Methods.: Cryopreserved human amniotic membrane, stained with Rose Bengal (RB), was placed over a full-thickness wound in deepithelialized rabbit cornea and was treated with green laser. The intraocular pressure that broke the seal (IOPL) was measured, and adhesion was measured with a peel test. The influences on bonding strength of fluence, irradiance, RB concentration, and amnion surface bonded were measured. Epithelial cell migration on treated amnion and keratocyte viability after bonding were also measured. The involvement in the bonding mechanism of oxygen, singlet oxygen, and association of RB with stromal collagen was investigated.

Results.: Sealing amniotic membrane over cornea using 0.1% RB and 150 J/cm2 at 532 nm produced an IOPL of 261 ± 77 mm Hg ex vivo and 448 mm ± 212 mm Hg in vivo. The ex vivo IOPL increased with increasing fluence (50–150 J/cm2). Equivalent IOPL was produced for bonding basement membrane or stromal amnion surfaces. The bonding treatment was not toxic to keratocytes but slightly reduced the migration of corneal epithelial cells on amnion ex vivo. Mechanism studies indicated that RB forms two complexes with amnion stromal collagen, that bonding requires oxygen, and that singlet oxygen mediates protein crosslinking.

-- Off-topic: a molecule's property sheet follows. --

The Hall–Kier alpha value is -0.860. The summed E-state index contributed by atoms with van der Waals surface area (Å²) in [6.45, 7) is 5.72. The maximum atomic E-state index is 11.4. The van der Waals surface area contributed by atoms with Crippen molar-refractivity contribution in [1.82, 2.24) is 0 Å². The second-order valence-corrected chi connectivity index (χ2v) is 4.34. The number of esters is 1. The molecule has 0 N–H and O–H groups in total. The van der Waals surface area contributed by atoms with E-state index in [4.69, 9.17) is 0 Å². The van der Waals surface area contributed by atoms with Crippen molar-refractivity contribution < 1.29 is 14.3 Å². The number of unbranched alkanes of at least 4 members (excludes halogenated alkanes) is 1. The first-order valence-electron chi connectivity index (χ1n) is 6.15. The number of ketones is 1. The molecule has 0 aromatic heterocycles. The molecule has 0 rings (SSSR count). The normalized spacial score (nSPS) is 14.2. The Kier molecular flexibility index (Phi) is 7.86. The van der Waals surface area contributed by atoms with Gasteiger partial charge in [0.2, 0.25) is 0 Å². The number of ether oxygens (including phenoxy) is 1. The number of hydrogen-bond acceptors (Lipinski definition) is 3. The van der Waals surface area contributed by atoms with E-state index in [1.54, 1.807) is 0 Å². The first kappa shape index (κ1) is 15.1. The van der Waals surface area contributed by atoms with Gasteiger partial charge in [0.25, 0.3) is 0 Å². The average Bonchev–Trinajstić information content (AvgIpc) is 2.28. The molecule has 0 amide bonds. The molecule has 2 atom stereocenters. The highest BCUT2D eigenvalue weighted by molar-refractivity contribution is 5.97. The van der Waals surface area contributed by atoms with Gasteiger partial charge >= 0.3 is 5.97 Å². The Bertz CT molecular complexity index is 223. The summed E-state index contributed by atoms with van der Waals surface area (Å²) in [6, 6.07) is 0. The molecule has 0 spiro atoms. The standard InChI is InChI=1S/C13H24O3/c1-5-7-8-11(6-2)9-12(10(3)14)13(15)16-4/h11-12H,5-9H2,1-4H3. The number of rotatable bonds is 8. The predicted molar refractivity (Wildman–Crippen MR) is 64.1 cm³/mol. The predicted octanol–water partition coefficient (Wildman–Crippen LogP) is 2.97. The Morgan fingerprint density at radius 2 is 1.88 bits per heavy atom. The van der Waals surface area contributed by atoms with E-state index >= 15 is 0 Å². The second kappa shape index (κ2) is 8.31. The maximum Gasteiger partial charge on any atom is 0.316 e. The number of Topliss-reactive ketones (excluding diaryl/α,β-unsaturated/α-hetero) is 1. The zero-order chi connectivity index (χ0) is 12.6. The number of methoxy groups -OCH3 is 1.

Conclusions.: A rapid, light-activated technique produces strong, immediate bonding between amnion and cornea and merits further evaluation for ocular surface surgeries.

Amniotic membrane is frequently used in corneal and scleral surgery as a temporary patch or a reconstructive graft. 1 Uses of amniotic membrane transplantation (AMT) include covering persistent epithelial defects, pterygium surgery, and ocular surface reconstruction in stem cell deficiency. Amniotic membrane is composed of a single layer of epithelial cells attached to a basement membrane that lies over a stromal layer containing primarily types I and III collagen, proteoglycans, and fibroblasts. Currently amnion is sutured to the cornea, a time-consuming process requiring high skill to place hair-fine sutures. In addition, suturing may injure the eye and, because sutures act as a foreign body, can lead to persistent inflammation, infection, and granuloma. 1,2